On one of our last days in Cyprus our hosts have returned and offered to take us somewhere on the island we hadn't made it to by bus. We chose the St. Neophytos Monastery and we are so glad we did!
I've had a special affection for monasteries ever since I lived at one for two months in 2009. It was the summer between my second and third years of seminary, and all I really knew was that I wanted to get out of Georgia for the season (one blazing hot summer there was enough!). When I saw a flyer for a student program at Holy Wisdom Monastery just outside of Madison, Wisconsin I jumped at the opportunity. Going north for the summer? Yes! Getting to live in a monastery, participate in prayer life, and take care of the land? Sounds great! It was one of the best experiences of my life and someday I'll write all about it. But today is not that day. Today I want to talk about the monastery we saw in Cyprus.
From where we have been staying it was about a 40 minute drive to the monastery. (By bus it would have taken us closer to an hour and a half). The drive wound through cute little towns and up into the mountains. At one point my ears were popping! When we arrived even the parking lot was serene and majestic - all stone pavement and tall trees. We walked slightly uphill through the entrance to the monastery and onto a wide stone walkway with trees on one side and buildings on the other.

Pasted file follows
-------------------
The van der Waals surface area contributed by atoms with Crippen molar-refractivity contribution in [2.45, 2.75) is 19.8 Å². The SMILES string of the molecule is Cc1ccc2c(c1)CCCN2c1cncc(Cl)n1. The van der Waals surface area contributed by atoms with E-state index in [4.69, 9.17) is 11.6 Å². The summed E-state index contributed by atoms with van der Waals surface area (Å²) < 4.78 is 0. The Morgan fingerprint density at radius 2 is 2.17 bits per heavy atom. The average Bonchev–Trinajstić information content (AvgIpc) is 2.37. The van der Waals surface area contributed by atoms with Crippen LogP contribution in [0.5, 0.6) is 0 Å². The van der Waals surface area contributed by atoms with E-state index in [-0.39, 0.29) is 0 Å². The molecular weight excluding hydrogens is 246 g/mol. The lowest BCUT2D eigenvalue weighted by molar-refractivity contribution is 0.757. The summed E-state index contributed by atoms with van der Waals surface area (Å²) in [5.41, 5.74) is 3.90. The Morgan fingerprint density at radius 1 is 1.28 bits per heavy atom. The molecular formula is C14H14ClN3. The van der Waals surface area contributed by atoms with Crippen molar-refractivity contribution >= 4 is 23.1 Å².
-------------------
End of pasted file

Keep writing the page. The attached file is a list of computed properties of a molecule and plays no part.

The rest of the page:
As we continued moving onto the grounds, we looked over to the left and the view almost took my breath away. I can see why someone decided to come up here and stay forever! The monastery is still functional, so this garden is tended by the monks and feeds the monks. I was excited (as usual) to spot some corn way in the back! (I'll always be an Iowa girl at heart).
From looking at the garden we turned to the right and way up on the side of the mountain, carved into it, we could see two doors and a spiral staircase leading up to them. I love anything that takes me higher for a better view so I immediately wanted to go over there. We walked that direction, marveling at all the beauty around us on the way.
As we got closer we could see that below the two highest doors another structure had been built. The whole structure is called the Engleistra of St. Neophytos and consists of the church of the True Cross, the cell of Neophytos and the refectory. When you go up the stairs you can pay a €2 entrance fee to go into those three areas.
We paid the fee so we could go into see these ancient spaces, but unfortunately no photography is allowed. I did get one picture of the outside and you can see a bit of the paintings inside. The space was small both in depth and height, at certain points Joel had to duck. Most of the walls were covered with religious paintings, many of them dating back as far as 1183! They were faded in a lot of places, and we noticed that in many of the depictions of saints and disciples the eyes in particular were scratched out or gone. There was an altar area with a sign that said only clergy were allowed to touch it (and I'm assuming they mean Greek Orthodox clergy not us Methodist heathens). We even saw the incredibly humble space that Neophytos actually lived! The door that was the exit was super short, even I had to duck to leave that way.